And now, Continued!
(For an Image Gallery of the Games Click Here)
Normally I take a break from writing about War machines for Thursday, but I am halfway through a story, and definitely don’t want to get over a week out before I try and remember two more games. I was 1-1, and got paired up against a newish player toting along Cygnar. He knew the rules well for someone who’d not been playing long. On his tray was Haley 2 with Stormwall and Gastonne-Galleon and Sturgis with Stormwall and a Stormstrider. I felt the pinch of DNC 1, and decided to toss out Mordikaar simply to make sure that I had the opportunity to pick in my last round. I also wanted to have the raider with snipe out there just to make sure and keep Haley2 honest if he dropped her, with the side benefit of being able to take down Gastonne if he got to close.
He picked Haley 2, like you do.
Major Victoria Haley
Trencher Chain Gun
We played Incursion, and I can see why having all the flags stay is not a fan favorite. Turn one I ran up and tried to position myself for a solid scenario presence, and turn 1 he ran in as well. Stormwall hugged the far flag, and galleon started to wedge himself between the two other flags.
I made a rather large mistake not giving the Agonizer any fury on turn one, and it caused a cascading effect in the next few turns as I had to get dangerously close in order to affect any of the enemy models. This game, with so few models to eliminate my Nihlitors, I was pretty aggressive with my positioning, trying to get deep in his guts under my feat turn. It also helps that I went first, the first time in a while.
As you may notice, I also sided out the Incindiarii for a Krea and Orin. While it would have been nice to have Haley Burn, I figured it wasn’t worth leaving the Krea at home.
The rest of the game played out about Where the two colossals are hanging out. Thinking back on it, I probably should have just dropped fist and blown up both colossals on feat turn, but that is hindsight talking.I wasn’t able to really damage the Galleon with the Cetratii, I wasn’t able to really do work against the stormwall with the Nihlators, but I was, finally, able to neutralize them both. The Shaman managed to pick off Gastonne, like I had hoped, and the Raider took out Meg, making sure that the Galleon would sit and rot. Tiberion, unafraid of the Drag on Galleon prior to his nullification, so he just sauntered over to the engaged and swamped Stormwall and laid into him. It took me two rounds, but I was able to scrap him. This was one of those games with Mordikaar were I just sat on 10-12 focus every round and pumped out more and more dudes. I basked in the glory that was revive and slowly was able to grind out the opponents army. At the end of the day, Haley was in a catch 22 situation, circled by Nihlators with more to be resurected to the north, and penned in by Tiberion to the south, she had to give one of the back arc, and she chose Tiberion. Two hits took her off the map, and Mordikaar took away his first victory in a while.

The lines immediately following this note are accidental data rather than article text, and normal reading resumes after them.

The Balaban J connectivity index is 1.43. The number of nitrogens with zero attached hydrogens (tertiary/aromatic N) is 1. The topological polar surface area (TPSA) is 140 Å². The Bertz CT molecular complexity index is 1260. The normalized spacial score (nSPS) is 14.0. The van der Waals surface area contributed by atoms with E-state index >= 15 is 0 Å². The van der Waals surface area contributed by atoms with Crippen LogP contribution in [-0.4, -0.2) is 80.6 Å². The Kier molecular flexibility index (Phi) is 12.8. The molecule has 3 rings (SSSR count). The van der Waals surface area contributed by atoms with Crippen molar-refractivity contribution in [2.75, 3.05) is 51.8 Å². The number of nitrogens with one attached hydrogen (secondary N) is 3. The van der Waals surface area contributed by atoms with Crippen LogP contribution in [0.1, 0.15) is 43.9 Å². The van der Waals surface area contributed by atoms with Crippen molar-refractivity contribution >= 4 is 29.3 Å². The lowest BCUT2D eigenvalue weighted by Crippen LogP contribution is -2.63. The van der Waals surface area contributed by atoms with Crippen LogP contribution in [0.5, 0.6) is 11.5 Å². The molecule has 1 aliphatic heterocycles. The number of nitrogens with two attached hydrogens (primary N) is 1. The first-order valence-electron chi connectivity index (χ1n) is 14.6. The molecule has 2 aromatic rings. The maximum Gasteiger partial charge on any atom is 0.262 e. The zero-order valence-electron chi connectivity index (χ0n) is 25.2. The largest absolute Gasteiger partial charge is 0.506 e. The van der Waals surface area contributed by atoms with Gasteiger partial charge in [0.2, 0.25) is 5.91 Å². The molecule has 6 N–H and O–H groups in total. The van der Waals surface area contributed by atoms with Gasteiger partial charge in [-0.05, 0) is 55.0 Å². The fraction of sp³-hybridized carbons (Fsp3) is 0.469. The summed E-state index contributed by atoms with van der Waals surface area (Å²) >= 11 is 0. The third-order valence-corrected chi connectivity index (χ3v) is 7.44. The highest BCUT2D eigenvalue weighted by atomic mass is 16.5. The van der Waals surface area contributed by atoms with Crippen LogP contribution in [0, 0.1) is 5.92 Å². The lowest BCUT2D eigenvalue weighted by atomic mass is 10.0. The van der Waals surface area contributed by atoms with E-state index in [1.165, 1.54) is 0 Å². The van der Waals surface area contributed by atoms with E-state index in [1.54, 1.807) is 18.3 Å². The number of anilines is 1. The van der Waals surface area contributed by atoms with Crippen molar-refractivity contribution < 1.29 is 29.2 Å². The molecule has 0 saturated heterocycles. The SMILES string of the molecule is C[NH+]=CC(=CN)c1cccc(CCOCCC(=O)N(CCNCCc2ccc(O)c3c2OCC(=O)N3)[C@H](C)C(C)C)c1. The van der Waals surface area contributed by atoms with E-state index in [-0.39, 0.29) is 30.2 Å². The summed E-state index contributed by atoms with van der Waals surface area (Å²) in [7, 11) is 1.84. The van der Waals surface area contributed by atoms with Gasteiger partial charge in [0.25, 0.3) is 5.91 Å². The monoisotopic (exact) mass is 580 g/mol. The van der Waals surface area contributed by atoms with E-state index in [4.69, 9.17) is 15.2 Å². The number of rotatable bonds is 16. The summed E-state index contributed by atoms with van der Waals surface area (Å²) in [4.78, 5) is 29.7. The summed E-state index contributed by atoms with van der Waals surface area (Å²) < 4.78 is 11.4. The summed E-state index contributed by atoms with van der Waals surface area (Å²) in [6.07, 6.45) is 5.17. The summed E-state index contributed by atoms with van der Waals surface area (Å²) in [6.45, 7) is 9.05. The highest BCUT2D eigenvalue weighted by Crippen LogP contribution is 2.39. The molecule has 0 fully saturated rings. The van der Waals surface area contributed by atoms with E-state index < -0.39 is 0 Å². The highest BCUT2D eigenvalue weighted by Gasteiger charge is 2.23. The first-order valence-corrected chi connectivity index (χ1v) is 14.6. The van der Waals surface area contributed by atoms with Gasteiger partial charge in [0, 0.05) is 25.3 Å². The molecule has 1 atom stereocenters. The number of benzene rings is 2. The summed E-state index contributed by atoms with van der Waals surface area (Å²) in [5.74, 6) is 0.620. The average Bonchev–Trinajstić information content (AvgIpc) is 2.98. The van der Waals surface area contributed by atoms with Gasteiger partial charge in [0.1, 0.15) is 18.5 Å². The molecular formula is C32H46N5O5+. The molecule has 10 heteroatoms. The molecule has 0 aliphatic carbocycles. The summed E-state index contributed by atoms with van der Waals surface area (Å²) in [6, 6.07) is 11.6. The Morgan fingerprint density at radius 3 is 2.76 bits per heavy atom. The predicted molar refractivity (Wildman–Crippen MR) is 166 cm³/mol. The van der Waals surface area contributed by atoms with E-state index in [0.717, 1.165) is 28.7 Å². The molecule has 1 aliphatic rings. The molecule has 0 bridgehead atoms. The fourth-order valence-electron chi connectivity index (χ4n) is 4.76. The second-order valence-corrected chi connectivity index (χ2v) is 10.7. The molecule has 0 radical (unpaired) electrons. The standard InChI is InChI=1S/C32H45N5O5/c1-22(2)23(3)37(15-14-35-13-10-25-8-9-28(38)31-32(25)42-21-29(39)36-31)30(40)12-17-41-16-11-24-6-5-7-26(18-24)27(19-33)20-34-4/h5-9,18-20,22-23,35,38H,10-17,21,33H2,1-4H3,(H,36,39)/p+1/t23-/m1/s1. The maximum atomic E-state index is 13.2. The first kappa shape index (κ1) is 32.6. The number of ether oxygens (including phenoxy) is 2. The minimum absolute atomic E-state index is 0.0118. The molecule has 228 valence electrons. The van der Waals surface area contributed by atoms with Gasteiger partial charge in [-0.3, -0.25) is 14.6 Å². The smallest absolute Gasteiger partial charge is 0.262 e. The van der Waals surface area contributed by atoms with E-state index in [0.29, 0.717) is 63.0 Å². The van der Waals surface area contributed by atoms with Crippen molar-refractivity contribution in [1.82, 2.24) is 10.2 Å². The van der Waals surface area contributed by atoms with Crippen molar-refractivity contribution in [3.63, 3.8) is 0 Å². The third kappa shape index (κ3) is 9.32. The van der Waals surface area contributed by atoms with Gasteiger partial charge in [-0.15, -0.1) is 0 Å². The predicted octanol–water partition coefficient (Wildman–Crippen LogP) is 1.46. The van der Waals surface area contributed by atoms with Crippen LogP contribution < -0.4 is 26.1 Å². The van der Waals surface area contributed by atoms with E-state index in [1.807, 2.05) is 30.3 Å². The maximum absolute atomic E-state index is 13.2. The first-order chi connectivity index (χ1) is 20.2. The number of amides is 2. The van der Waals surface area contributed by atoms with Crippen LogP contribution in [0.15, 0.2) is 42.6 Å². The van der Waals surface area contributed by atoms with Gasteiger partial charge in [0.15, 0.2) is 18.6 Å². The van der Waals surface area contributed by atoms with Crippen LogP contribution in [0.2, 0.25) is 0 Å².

Mordikaar Record: 5-3-1
The Man Who Would Be King
The last match of the day was against the most excellent Mike Ireland, and It is the first game I have ever had the pleasure of playing against him. I knew he had a boogeyman that was Mordikaar, and I knew that meant he had game against his lists. Not having played against Vyros 2 in a long time, and then it was with Cryx, I was a little puzzled how this would work out. The scenario was outflank (see Pt. 1), and I won the roll to go first. His list was